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News > Ecuador

Ecuador: Assange 'Violated' Asylum Terms, Final Decision Looming

  • Julian Assange's living conditions have deteriorated ever since President Lenin Moreno took office, two years ago.

    Julian Assange's living conditions have deteriorated ever since President Lenin Moreno took office, two years ago. | Photo: Reuters - EFE

Published 2 April 2019

Ecuador says Assange doesn't have the right to "hack private accounts or phones" nor intervene in the foreign politics.

Ecuadorean President Lenin Moreno argued Tuesday that WikiLeaks founder, Julian Assange, has “repeatedly violated” the terms of his asylum in the country’s London embassy and that he will "make a decision in the short term."

Reporter Locked Up in Ecuador Embassy Room During Assange Visit

Ecuador’s head of state, interviewed by the local Radio Broadcasters’ Association, said Assange does not have the right to "hack private accounts or phones" and cannot intervene in the politics of other countries, especially those that have friendly relations with Ecuador.

An allegation that comes as private photographs of Moreno and his family from when they were living in Europe circulated on social media, showing a lavish lifestyle related to the Ina Papers corruption case. The Ecuadorean government, its president, vice president, foreign minister, and state media quickly accused Assange of been the culprit behind the leaked information. 

However, Wikileaks’ website or social media accounts never published press releases or images of President Lenin Moreno's private life. The page issued a single tweet on March 25, 2019, which reported that a "corruption investigation opened against Ecuador's President Moreno after purported leaked contents of his iPhone (Whatsapp, Telegram) and Gmail were published. New York Times reported that Moreno tried to sell Assange to the U.S. for debt relief."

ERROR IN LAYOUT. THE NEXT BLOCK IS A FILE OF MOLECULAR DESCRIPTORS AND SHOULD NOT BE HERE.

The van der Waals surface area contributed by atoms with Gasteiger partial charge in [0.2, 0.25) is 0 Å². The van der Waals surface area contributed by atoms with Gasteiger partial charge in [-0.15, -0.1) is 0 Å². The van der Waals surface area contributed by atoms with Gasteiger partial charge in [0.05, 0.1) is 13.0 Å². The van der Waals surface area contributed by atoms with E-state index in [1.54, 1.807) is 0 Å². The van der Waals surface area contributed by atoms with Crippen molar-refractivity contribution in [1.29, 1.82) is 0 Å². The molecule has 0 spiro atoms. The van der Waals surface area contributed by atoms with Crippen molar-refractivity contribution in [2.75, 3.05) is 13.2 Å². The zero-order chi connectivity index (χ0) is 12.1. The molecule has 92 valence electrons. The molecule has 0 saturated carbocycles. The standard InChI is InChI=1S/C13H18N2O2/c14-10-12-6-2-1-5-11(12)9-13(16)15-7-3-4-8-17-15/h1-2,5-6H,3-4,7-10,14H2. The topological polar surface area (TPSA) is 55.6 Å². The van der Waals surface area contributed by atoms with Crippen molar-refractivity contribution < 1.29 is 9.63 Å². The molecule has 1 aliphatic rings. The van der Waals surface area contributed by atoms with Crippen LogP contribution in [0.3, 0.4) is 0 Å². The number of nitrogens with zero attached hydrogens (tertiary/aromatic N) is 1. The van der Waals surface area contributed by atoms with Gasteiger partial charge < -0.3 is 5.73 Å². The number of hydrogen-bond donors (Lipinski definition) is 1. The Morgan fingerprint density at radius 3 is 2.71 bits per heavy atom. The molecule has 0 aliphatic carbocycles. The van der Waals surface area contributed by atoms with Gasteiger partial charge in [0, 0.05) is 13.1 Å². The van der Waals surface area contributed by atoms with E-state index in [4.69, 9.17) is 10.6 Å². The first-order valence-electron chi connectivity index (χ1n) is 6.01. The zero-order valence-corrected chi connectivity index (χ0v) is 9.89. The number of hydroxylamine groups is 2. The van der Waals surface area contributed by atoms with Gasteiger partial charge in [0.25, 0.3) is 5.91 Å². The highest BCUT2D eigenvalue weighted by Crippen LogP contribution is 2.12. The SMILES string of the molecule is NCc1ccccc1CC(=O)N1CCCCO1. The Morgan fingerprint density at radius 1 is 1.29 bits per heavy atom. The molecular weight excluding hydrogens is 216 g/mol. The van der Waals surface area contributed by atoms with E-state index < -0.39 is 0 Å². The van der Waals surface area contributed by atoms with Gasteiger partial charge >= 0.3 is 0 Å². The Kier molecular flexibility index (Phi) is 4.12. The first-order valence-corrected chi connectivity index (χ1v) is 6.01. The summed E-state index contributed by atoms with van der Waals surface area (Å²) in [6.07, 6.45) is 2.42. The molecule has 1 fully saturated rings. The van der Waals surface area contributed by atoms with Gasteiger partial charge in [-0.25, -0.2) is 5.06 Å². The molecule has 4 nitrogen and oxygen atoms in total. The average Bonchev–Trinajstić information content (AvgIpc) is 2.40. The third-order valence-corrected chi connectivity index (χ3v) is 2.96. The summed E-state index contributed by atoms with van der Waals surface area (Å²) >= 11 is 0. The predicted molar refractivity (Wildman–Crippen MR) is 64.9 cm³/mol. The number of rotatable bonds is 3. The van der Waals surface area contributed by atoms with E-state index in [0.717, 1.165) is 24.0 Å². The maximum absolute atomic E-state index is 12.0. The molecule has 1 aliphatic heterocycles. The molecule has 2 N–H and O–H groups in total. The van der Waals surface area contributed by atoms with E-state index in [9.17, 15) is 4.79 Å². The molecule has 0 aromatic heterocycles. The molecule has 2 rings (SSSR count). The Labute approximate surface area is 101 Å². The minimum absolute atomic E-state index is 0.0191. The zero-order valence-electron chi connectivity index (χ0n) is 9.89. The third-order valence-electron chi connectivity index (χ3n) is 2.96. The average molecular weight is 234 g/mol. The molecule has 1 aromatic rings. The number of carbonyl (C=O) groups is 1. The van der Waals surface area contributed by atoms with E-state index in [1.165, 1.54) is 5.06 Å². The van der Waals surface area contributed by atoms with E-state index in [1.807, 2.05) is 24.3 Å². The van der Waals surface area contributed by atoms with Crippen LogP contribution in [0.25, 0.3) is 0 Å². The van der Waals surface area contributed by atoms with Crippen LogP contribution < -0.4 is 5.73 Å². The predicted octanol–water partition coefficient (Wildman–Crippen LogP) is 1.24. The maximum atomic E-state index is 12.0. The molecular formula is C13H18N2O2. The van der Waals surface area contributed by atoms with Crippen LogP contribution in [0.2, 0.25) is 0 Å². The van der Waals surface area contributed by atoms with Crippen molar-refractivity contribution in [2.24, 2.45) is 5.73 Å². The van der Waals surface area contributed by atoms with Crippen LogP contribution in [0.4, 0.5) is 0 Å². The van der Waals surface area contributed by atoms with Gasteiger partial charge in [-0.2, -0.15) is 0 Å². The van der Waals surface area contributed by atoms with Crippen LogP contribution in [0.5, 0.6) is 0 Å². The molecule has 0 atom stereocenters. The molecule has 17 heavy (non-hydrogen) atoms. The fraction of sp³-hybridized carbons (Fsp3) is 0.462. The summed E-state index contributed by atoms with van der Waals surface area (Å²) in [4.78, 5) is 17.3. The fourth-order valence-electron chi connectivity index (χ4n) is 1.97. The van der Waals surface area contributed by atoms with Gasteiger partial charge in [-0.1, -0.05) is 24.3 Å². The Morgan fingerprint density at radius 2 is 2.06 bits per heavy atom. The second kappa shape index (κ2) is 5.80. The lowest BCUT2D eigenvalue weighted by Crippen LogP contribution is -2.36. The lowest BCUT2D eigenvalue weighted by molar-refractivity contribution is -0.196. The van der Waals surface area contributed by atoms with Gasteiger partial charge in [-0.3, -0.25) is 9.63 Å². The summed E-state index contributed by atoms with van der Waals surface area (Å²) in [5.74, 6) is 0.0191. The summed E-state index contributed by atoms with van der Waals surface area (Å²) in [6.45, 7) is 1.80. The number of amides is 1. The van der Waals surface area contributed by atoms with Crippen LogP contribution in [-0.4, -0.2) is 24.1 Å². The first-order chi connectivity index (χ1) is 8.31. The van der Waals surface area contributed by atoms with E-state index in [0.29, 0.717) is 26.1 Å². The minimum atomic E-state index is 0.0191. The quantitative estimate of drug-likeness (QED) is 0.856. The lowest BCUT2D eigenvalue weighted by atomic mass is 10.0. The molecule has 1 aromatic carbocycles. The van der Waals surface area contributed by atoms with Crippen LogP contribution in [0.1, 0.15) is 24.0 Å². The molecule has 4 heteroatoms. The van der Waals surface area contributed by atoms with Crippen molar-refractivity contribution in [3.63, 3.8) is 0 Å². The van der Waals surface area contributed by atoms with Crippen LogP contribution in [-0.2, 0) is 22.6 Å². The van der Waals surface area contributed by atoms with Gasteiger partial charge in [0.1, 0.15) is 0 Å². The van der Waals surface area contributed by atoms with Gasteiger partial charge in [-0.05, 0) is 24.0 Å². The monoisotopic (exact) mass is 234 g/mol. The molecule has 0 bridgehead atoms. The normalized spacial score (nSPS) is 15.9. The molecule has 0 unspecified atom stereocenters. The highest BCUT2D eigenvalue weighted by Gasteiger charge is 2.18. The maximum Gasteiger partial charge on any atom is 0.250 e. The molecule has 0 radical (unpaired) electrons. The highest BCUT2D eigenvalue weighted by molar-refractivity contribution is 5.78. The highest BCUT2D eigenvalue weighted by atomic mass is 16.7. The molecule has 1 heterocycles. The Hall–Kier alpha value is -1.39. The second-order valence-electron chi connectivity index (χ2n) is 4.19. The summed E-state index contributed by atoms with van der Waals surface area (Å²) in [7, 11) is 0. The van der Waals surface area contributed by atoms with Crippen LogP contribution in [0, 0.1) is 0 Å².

Ecuador’s former consul in the United Kingdom (2010 - 2018), Fidel Narvaez, denounced this fact in a public letter to the editorial director of state media El Telegrafo, Fernando Larenas, whose newspaper published a story on March 28, accusing Assange.

“Can El Telegrafo prove such a lie? Wikileaks has a single portal, with more than 10 million documents published in dozens of countries. Where are the communications adduced by the newspaper,” the former diplomatic head said, adding that “it is absurd to link Assange with publications of pages totally unrelated to Wikileaks, or with contents of the New York Times. As it would be ridiculous for the attorney general to investigate a "leak" that does not exist but only as fake news published by that newspaper.”

Yet this is not the first time, El Telegrafo - under Moreno’s government - has claimed false information pertaining to Assange. In an editorial article from October 28, 2018, titled “Assange’s Cat is another guest in Ecuador's embassy,” the paper maintained that the political asylee receives "too many visits," and that Ecuador’s government paid for his cat's food.

For former Consul Narvaez, the latest "lie" is an attempt to distract the attention of the INA papers scandal "by victimizing President Moreno and finding a ‘scapegoat’", arguing that "in short, the government seeks a false pretext to end the asylum and protection of Julian Assange."

The Wikileaks founder accepted political asylum in 2012 to avoid extradition to Sweden to face allegations of sex crimes, which have been dropped. However, in the last two years, ever since Moreno took office, a new set of draconian measures have reduced his fundamental rights, in regards to freedom of speech, visits and movement inside the diplomatic mission. 

Assange, who was granted Ecuadoran citizenship in December 2017, legally cannot be extradited as Article 25 of Ecuador’s 2008 constitution forbids extradition of nationals. Yet he has denounced attempts, influenced by U.S. pressure, to strip him of this right. 

A United Nations Special Rapporteur on Privacy is due to visit Assange on Wednesday to investigate Ecuador's spying on the activist. Ecuador filed a complaint with the rapporteur Monday denouncing WikiLeaks and others for reporting on the INA Papers offshore scandal engulfing its president.

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